(Last Review: 29 Nov 2020) 

1 Purpose

Titivillus 1.1 adds proofing capabilities for Latin and Ancient Greek to Microsoft Word on Microsoft Windows. It not only flags out possible mistakes, but also gives you suggestions for possible corrections and allows you to add entries to a personal dictionary. Titivillus is free of charge.


2 Read this – what you REALLY need to know to get started

Actually, you need to understand two things:

  • After a successful installation of Titivillus , Latin and Ancient Greek have been added to your Microsoft Word installation. However, they do not appear under these names in the list. Rather two pre-existing languages have been overwritten:

isiXhosa [or: Xhosa] is Latin

isiZulu [or: Zulu/Zoulou] is Ancient Greek

So, if you wish to type in Latin, change to isiXhosa and start typing. Or if you wish to spellcheck an existing paragraph in Ancient Greek, highlight it and select isiZulu.

In some older Word version, you won’t find isiXhosa or isiZulu, but rather Xhosa and Zulu [or, if French, Zoulou]. Don’t worry, it’s the same thing: Xhosa is Latin, Zulu is Greek.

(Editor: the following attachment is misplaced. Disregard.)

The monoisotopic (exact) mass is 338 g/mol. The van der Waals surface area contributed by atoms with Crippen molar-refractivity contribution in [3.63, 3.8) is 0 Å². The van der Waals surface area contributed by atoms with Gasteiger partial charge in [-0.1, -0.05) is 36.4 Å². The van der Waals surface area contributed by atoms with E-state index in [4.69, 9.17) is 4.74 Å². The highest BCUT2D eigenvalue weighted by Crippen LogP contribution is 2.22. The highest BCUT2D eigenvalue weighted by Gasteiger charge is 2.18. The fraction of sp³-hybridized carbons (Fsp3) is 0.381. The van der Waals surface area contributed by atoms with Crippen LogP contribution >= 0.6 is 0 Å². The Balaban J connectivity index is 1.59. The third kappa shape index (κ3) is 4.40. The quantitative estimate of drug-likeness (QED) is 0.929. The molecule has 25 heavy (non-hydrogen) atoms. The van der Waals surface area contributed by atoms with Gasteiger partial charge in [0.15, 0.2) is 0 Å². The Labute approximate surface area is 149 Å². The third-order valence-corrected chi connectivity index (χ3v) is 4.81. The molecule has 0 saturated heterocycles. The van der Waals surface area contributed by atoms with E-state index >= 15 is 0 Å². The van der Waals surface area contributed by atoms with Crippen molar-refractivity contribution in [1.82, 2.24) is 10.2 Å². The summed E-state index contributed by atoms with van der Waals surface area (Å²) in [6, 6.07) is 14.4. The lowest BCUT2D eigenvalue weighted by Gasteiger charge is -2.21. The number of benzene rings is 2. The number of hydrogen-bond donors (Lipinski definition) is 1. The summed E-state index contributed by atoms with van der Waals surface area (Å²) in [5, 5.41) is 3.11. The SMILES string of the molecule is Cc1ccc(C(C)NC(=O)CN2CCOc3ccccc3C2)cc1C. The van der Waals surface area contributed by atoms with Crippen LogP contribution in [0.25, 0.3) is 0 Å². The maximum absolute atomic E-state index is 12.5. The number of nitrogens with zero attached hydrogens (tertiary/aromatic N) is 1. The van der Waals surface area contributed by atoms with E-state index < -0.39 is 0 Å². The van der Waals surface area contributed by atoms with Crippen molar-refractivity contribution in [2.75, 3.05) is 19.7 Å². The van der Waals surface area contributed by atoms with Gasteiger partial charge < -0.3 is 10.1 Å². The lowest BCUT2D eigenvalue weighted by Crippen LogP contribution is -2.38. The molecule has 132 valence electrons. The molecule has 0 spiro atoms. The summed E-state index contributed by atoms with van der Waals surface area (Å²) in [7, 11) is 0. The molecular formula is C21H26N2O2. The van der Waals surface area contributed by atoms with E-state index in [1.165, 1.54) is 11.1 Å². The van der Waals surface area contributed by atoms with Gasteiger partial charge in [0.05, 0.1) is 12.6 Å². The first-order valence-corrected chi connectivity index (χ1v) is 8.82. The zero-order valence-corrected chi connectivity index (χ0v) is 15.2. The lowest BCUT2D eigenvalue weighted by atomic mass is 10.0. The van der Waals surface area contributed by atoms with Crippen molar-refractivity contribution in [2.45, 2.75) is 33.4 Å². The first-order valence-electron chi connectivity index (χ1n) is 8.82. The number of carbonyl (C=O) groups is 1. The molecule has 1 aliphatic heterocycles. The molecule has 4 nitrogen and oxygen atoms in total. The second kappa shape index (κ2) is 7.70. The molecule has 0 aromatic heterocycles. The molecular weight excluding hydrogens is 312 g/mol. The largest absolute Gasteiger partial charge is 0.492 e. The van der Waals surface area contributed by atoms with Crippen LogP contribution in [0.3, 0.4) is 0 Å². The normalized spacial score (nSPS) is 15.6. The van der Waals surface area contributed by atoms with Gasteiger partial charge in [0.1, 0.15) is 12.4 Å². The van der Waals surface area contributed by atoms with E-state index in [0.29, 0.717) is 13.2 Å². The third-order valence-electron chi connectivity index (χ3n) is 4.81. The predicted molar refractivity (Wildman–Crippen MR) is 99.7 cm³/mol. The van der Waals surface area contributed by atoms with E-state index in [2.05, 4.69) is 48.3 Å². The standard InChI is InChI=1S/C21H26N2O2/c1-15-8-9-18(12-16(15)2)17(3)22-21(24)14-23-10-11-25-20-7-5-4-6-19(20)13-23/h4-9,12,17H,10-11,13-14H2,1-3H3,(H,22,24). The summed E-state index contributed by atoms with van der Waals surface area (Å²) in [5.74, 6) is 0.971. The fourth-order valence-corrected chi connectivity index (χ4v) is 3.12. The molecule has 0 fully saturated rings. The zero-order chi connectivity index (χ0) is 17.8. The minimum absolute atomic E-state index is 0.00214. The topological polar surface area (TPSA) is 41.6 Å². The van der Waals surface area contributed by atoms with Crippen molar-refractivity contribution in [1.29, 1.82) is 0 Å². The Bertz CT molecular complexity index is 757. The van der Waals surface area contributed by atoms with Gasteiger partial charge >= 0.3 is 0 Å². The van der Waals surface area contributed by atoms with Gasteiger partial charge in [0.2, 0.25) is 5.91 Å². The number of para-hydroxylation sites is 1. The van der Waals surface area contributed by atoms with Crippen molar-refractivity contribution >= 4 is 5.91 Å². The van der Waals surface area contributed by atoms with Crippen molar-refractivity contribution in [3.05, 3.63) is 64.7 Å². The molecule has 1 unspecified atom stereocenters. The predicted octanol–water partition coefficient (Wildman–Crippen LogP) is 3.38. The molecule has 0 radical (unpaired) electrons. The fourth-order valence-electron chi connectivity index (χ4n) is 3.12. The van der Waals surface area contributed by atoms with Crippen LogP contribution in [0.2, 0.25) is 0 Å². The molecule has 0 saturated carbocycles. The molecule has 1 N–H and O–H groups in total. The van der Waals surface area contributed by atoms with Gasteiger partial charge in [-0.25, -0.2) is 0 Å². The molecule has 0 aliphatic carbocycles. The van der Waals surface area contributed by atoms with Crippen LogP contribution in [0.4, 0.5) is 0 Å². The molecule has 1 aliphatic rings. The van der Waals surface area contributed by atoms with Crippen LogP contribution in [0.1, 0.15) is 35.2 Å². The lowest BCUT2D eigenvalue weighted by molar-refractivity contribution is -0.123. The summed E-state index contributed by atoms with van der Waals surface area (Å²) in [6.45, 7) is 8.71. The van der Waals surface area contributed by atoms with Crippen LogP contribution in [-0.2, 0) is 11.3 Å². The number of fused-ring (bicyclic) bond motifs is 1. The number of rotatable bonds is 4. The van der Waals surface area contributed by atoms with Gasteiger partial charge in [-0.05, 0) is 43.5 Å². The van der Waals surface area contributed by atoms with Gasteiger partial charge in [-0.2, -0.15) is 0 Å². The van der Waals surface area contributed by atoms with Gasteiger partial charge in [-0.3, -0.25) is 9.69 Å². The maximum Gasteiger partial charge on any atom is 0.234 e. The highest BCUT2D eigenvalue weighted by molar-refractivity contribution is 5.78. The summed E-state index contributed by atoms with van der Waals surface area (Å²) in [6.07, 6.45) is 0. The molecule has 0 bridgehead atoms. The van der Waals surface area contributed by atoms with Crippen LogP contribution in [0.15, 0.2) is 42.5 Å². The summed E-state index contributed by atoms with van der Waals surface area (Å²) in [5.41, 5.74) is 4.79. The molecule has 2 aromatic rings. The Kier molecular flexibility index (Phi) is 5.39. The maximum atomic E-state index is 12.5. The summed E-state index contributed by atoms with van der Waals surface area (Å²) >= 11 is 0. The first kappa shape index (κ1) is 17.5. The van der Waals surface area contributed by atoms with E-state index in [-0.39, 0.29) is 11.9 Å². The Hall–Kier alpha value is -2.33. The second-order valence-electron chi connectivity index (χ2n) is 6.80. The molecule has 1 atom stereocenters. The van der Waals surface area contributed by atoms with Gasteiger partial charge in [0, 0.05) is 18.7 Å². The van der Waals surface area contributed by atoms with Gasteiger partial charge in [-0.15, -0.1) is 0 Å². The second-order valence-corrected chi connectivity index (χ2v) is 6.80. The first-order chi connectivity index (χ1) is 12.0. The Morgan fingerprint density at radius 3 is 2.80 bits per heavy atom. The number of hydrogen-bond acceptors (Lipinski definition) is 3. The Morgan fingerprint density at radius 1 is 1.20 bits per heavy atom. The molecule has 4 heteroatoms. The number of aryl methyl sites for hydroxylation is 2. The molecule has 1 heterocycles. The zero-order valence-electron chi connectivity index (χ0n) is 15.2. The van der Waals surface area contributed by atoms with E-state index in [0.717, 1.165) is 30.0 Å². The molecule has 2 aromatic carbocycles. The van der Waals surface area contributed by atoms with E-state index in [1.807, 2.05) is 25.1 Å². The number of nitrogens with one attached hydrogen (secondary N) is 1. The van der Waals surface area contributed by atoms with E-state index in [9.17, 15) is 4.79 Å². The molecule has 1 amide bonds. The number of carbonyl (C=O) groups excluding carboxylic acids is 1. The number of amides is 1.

• There are different conventions for spelling Latin. Some authors/publishers/countries distinguish v and u in their spelling (i.e., veni vidi vici or mundus vult decipi), some prefer to do not (i.e, ueni uidi uici or mundus uult decipi). Titivillus is capable of spellchecking both variants, but you must choose (otherwise, ueni vidi uici would be correct, which is not the case). When you first install Titivillus, you are asked to choose one of the two. If you want to change that, open Latin Spellchecker Options (either by searching for it in the search bar or via the Program menu in An Drouizig).

If you’re interested in ancient Latin, you will probably not need the other options (which however are extremely important for anyone working on Medieval Latin). Important: if you changed the options, it’s best to reboot to activate them. For if any Microsoft Office program stays active, the spellchecker cannot be updated; and this could be, e.g. Outlook. Just reboot and you will be fine.

3 Known Limitations

The Latin part of Titivillus (which is actually a retake of COL) is technically mature; there shouldn’t be any problems. Clearly, not every word can be known, but the number of unknowns is minimal.

The Greek part of Titivillus will more often flag out correctly spelt words wrongly as misspelt, because the underlying dictionary is not as complete as the Latin one. Later versions will hopefully amend this situation, but the spellchecker is already extremely powerful in its present state, so it makes sense to release it.